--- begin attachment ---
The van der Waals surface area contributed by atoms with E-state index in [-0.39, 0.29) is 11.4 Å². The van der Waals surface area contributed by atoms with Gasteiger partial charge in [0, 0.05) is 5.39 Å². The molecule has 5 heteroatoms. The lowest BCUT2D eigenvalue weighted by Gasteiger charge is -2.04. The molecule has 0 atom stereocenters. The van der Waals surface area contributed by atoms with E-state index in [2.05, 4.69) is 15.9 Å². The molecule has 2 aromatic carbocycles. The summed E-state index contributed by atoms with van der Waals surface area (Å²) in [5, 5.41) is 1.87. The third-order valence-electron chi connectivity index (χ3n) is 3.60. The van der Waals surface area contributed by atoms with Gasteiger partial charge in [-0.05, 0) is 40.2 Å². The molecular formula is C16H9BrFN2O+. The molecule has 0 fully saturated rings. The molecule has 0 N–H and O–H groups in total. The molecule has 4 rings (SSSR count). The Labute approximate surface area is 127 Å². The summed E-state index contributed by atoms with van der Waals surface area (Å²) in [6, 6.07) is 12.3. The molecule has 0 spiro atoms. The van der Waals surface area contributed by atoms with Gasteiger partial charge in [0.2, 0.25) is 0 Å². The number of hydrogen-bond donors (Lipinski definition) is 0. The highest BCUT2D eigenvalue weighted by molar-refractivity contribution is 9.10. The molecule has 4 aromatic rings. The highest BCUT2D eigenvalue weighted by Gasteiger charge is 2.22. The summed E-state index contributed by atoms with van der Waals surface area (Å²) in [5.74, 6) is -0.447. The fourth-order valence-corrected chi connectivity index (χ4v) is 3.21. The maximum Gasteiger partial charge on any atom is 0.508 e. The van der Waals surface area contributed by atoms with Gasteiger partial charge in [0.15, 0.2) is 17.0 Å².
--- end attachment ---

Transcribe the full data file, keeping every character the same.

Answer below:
The van der Waals surface area contributed by atoms with E-state index in [-0.39, 0.29) is 11.4 Å². The van der Waals surface area contributed by atoms with Gasteiger partial charge in [0, 0.05) is 5.39 Å². The molecule has 5 heteroatoms. The lowest BCUT2D eigenvalue weighted by Gasteiger charge is -2.04. The molecule has 0 atom stereocenters. The van der Waals surface area contributed by atoms with E-state index in [2.05, 4.69) is 15.9 Å². The molecule has 2 aromatic carbocycles. The summed E-state index contributed by atoms with van der Waals surface area (Å²) in [5, 5.41) is 1.87. The third-order valence-electron chi connectivity index (χ3n) is 3.60. The van der Waals surface area contributed by atoms with Gasteiger partial charge in [-0.05, 0) is 40.2 Å². The molecular formula is C16H9BrFN2O+. The molecule has 0 fully saturated rings. The molecule has 0 N–H and O–H groups in total. The molecule has 4 rings (SSSR count). The Labute approximate surface area is 127 Å². The summed E-state index contributed by atoms with van der Waals surface area (Å²) in [6, 6.07) is 12.3. The molecule has 0 spiro atoms. The van der Waals surface area contributed by atoms with Gasteiger partial charge in [0.2, 0.25) is 0 Å². The number of hydrogen-bond donors (Lipinski definition) is 0. The highest BCUT2D eigenvalue weighted by molar-refractivity contribution is 9.10. The molecule has 4 aromatic rings. The highest BCUT2D eigenvalue weighted by Gasteiger charge is 2.22. The summed E-state index contributed by atoms with van der Waals surface area (Å²) in [5.74, 6) is -0.447. The fourth-order valence-corrected chi connectivity index (χ4v) is 3.21. The maximum Gasteiger partial charge on any atom is 0.508 e. The van der Waals surface area contributed by atoms with Gasteiger partial charge in [0.15, 0.2) is 17.0 Å².